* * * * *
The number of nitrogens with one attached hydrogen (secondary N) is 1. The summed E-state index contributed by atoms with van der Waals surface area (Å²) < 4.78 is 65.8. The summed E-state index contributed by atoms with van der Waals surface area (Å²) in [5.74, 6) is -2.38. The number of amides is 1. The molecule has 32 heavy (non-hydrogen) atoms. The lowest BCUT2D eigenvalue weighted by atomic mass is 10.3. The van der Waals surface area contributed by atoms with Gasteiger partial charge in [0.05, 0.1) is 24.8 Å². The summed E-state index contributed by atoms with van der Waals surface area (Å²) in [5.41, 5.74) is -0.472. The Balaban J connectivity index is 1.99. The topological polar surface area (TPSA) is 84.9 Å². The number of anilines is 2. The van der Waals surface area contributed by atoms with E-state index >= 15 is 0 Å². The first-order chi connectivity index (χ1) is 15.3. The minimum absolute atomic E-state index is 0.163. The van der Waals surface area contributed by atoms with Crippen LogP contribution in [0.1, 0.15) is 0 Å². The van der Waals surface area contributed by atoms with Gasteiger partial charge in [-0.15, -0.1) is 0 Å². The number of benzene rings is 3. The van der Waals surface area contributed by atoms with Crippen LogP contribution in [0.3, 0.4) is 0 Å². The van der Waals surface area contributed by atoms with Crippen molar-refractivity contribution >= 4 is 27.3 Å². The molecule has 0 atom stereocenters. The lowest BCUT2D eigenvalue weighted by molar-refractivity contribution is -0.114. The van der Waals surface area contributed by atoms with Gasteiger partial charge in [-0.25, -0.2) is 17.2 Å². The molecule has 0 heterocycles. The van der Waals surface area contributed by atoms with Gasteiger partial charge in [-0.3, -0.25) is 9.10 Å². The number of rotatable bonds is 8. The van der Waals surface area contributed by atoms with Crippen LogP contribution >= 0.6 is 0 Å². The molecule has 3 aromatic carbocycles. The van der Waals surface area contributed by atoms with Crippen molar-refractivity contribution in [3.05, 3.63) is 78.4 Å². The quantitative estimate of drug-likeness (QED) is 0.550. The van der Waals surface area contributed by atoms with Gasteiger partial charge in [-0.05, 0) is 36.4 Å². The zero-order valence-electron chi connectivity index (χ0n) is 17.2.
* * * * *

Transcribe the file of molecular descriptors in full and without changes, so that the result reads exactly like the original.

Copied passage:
The number of nitrogens with one attached hydrogen (secondary N) is 1. The summed E-state index contributed by atoms with van der Waals surface area (Å²) < 4.78 is 65.8. The summed E-state index contributed by atoms with van der Waals surface area (Å²) in [5.74, 6) is -2.38. The number of amides is 1. The molecule has 32 heavy (non-hydrogen) atoms. The lowest BCUT2D eigenvalue weighted by atomic mass is 10.3. The van der Waals surface area contributed by atoms with Gasteiger partial charge in [0.05, 0.1) is 24.8 Å². The summed E-state index contributed by atoms with van der Waals surface area (Å²) in [5.41, 5.74) is -0.472. The Balaban J connectivity index is 1.99. The topological polar surface area (TPSA) is 84.9 Å². The number of anilines is 2. The van der Waals surface area contributed by atoms with E-state index >= 15 is 0 Å². The first-order chi connectivity index (χ1) is 15.3. The minimum absolute atomic E-state index is 0.163. The van der Waals surface area contributed by atoms with Crippen LogP contribution in [0.1, 0.15) is 0 Å². The van der Waals surface area contributed by atoms with Gasteiger partial charge in [-0.15, -0.1) is 0 Å². The number of benzene rings is 3. The van der Waals surface area contributed by atoms with Crippen LogP contribution in [0.3, 0.4) is 0 Å². The van der Waals surface area contributed by atoms with Crippen molar-refractivity contribution >= 4 is 27.3 Å². The molecule has 0 atom stereocenters. The lowest BCUT2D eigenvalue weighted by molar-refractivity contribution is -0.114. The van der Waals surface area contributed by atoms with Gasteiger partial charge in [-0.25, -0.2) is 17.2 Å². The molecule has 0 heterocycles. The van der Waals surface area contributed by atoms with Gasteiger partial charge in [-0.3, -0.25) is 9.10 Å². The number of rotatable bonds is 8. The van der Waals surface area contributed by atoms with Crippen LogP contribution >= 0.6 is 0 Å². The molecule has 3 aromatic carbocycles. The van der Waals surface area contributed by atoms with Crippen molar-refractivity contribution in [3.05, 3.63) is 78.4 Å². The quantitative estimate of drug-likeness (QED) is 0.550. The van der Waals surface area contributed by atoms with Gasteiger partial charge in [-0.05, 0) is 36.4 Å². The zero-order valence-electron chi connectivity index (χ0n) is 17.2.